The (Longest) Road to Damascus

The (Longest) Road to Damascus

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Source: The Wall Street Journal (The (Longest) Road to Damascus)

Obama begins to see the cost of doing nothing in Syria.

So now—24 months, 70,000 deaths and 500,000-plus refugees later—President Obama is contemplating a Syria policy that amounts to something other than determined inaction. The Administration’s initial argument was that U.S. involvement would intensify the violence within Syria, strengthen the hand of extremists, extend Bashar Assad’s political lease on life, and turn a civil war into a regional crisis.

That being exactly what has come to pass, Mr. Obama wants a course correction. A small one. In nautical terms, we’re talking a half-point to starboard.

Specifically, the President is said to favor slightly beefing up the not-so-covert CIA assistance to secular Syrian rebels, which so far has amounted to some military training, to include actionable intelligence sharing. He also wants the State Department to coordinate overall regional assistance to the rebels, and to help with governance in Syrian areas under rebel control.

But Mr. Obama remains firmly opposed to providing arms to the rebels, much less involving U.S. military forces directly. His greatest fear, according to someone whose job it is to publicize authorized leaks from the government, is that too much involvement will require Mr. Obama to “own” the Syria problem in a way that will come to define the remainder of his Presidency.

We hate to break it to the Administration’s Boswells, but Mr. Obama has owned the Syria debacle from Day One of the uprising, and even before it. The President came to office determined to improve relations with the Syrian dictator. That effort was unofficially led by then-Senator John Kerry, who once praised Mr. Assad as a man who had been “very generous with me.” It took five months for the Administration to call for Mr. Assad to go, though it has since done nothing to make that happen.

As we warned last July (“The Syrian Civil War,” July 19, 2012), “the cost of U.S. inaction carries a fast-rising price. . . . The longer we fail to step in, the harder it becomes to shape the outcome in Syria.”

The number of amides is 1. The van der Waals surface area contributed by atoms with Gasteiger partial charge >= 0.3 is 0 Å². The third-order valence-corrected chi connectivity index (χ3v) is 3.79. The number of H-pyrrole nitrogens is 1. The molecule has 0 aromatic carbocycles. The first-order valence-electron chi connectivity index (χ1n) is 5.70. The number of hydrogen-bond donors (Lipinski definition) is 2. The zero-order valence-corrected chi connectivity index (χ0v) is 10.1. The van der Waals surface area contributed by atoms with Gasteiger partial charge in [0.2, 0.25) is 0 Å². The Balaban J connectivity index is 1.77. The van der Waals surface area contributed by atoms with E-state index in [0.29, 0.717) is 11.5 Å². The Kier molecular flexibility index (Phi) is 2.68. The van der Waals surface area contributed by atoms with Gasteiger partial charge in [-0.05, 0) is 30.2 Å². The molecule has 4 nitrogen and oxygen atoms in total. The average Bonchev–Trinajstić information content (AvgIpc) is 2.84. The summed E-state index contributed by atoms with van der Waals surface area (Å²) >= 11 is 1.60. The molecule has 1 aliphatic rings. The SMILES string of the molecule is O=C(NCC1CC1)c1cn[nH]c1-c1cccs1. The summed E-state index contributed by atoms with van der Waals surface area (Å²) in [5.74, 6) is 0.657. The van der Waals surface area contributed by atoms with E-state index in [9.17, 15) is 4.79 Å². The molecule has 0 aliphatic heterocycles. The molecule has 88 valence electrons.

At the time, the war had resulted in 112,000 refugees and an estimated 17,000 fatalities, a fraction of the current figures. Mr. Assad had not yet begun firing ballistic missiles against Syrian cities. Iraq was only beginning to slide into its current de facto pro-Assad/pro-Iran posture. The al Qaeda-linked al Nusra Front was only six months old and hadn’t gained its current strength or popular cachet as a Syrian rebel force. Israel hadn’t yet been drawn in with air strikes against weapons moving from Syria to Hezbollah in Lebanon.

All these trends will worsen, perhaps dramatically, without a serious U.S. effort to overthrow the Assad regime. Yet the Administration continues to point to the risks of any involvement, such as the fear that U.S. arms might fall into the hands of bad guys. That’s a real risk, but the weapons are flowing anyway. The difference is that today we have little sway over where any weapons go.

The U.S. could boost its diplomatic leverage with the rebels and their regional allies by enforcing no-fly zones over portions of Syria. That would help prevent the regime from using its attack jets and helicopter gunships against civilian targets while allowing insurgents to consolidate and extend their territorial gains. It also means we could use limited force in a way that strengthens the hand of rebels we support at the expense of those we don’t.

The U.S. could also follow last week’s call by Senators John McCain and Carl Levin for targeted air strikes against Mr. Assad’s air force and Scud missile batteries. We should add that such a use of force would require Mr. Obama to persuade Congress and the American public that it is in the national interest, something he has rarely tried to do even when 100,000 U.S. troops were in Afghanistan.

Nobody is arguing for American boots on the ground, but the sooner Mr. Assad falls the easier it will be to prevent the various nightmare scenarios that are becoming more likely. Among those scenarios: the disintegration of the Syrian state into warring ethnic enclaves; revenge killings amounting to genocide against Mr. Assad’s Allawite sect; the spillover of war into Lebanon, Jordan or Iraq; the further empowerment of al Nusra and similar jihadists; the seizure by parties unknown of Syria’s chemical weapons stocks; or the breakout of a pan-regional Shiite-Sunni conflict.

Mr. Obama may imagine that his only foreign policy problems are those he chooses to touch. If he were Prime Minister of New Zealand, that might be true. But that’s not how the world works. Sooner or later the world’s biggest problems always land on an American President’s desk. The catastrophe in Syria is unfolding on his watch, and history will judge him not merely on how he acts, but on how he has refused to act.

The (Longest) Road to Damascus


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